In the '80s five husky dogs were imported into Great Britain. They were crossbred with German Shepherds and malamutes and husky. These were the humble beginnings of attempts to breed a dog that would look similar to a wolf, but would be a good family and working dog.
1990Northern Inut Society
The efforts to breed a dog of the previously mentioned characteristics resulted in the creation of the Northern Inuit Society, and one of its members was Lynn of the Blustag breeding, later a founder of the Tamaskan breed.
The differences in vision of the development of the dogs resulted in a separation of the Utonagan Society over time. A newly formed organization primarily focused on its main goal, which was eliminating the diseases, which appeared in the meantime due to too close crossbreeding. Medical tests and analysis of breeding books were introduced, as well as ethical rules of properly conducted breeding were implemented.
02.2016Tamaskan Dog Register
As a result of a search, seven working dogs, crossbred huskies of wolf-like look, best prepared to pull the sleds, were found and brought from the Lappish countryside. Along with the appropriate appearance, temperament, and their desire to work, they became a major step towards the development of the breed. Such vision of the development (the use of wolfdogs, and so the blood of the wolf) was not accepted by the Utonagan Society, which ceased to add new lines to their breeding programs. Additionally, it became obvious that when the Finnish line of features was entered in the breed, the characteristic of the whole breed would change. As a result, in February 2006, an international registry of dogs of the new breed – the Tamaskan Dog Register, was created by the original members of the British and International Utonagan Association (including two of the members coming from the Association of Northern Inuit).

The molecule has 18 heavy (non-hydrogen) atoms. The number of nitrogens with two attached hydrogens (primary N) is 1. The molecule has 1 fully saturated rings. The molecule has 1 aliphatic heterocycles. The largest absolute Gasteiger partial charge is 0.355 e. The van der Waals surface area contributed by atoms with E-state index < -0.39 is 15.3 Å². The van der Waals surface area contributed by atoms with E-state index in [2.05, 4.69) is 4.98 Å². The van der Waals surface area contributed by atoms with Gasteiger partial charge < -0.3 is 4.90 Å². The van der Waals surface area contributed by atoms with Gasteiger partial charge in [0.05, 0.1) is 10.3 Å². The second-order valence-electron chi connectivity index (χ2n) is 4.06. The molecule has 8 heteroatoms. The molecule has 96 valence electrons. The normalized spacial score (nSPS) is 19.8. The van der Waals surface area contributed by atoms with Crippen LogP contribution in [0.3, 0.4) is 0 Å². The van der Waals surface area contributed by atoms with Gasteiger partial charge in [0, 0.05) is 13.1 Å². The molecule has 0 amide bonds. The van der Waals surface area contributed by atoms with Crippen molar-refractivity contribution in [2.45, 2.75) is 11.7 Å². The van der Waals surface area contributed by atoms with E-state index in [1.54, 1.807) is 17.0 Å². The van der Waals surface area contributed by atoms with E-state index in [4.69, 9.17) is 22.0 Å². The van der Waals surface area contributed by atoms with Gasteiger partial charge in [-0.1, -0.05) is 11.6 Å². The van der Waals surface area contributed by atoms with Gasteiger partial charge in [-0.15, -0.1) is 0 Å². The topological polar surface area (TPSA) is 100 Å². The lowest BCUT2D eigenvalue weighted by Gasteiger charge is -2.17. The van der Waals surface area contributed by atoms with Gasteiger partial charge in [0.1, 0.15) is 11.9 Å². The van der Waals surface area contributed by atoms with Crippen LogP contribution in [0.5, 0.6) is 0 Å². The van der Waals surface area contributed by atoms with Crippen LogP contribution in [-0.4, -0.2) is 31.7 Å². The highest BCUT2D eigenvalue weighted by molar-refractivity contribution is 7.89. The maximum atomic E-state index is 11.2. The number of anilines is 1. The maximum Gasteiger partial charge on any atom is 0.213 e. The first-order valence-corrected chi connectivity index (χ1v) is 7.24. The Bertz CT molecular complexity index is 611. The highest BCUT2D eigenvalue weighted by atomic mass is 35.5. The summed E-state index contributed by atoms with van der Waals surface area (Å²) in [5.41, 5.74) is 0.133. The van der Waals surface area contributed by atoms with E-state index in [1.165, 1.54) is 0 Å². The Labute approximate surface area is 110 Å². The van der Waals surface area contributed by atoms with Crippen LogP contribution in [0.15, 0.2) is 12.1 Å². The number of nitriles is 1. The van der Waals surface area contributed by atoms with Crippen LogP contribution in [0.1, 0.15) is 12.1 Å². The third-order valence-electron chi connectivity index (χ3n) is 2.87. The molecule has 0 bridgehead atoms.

The beginnings of TDR
The great popularity of the newly formed race gave rise to pathology. Some part of rogue breeders almost brought the race to its end by counterfeiting pedigrees and selling sick dogs. After proving through DNA testing the fraudulent actions by some of the breeders, they were excluded from the group of breeders, and the TDR was redesigned to prevent such activities in the future.
2008Introduction of DNA testing requirements for breeding dogs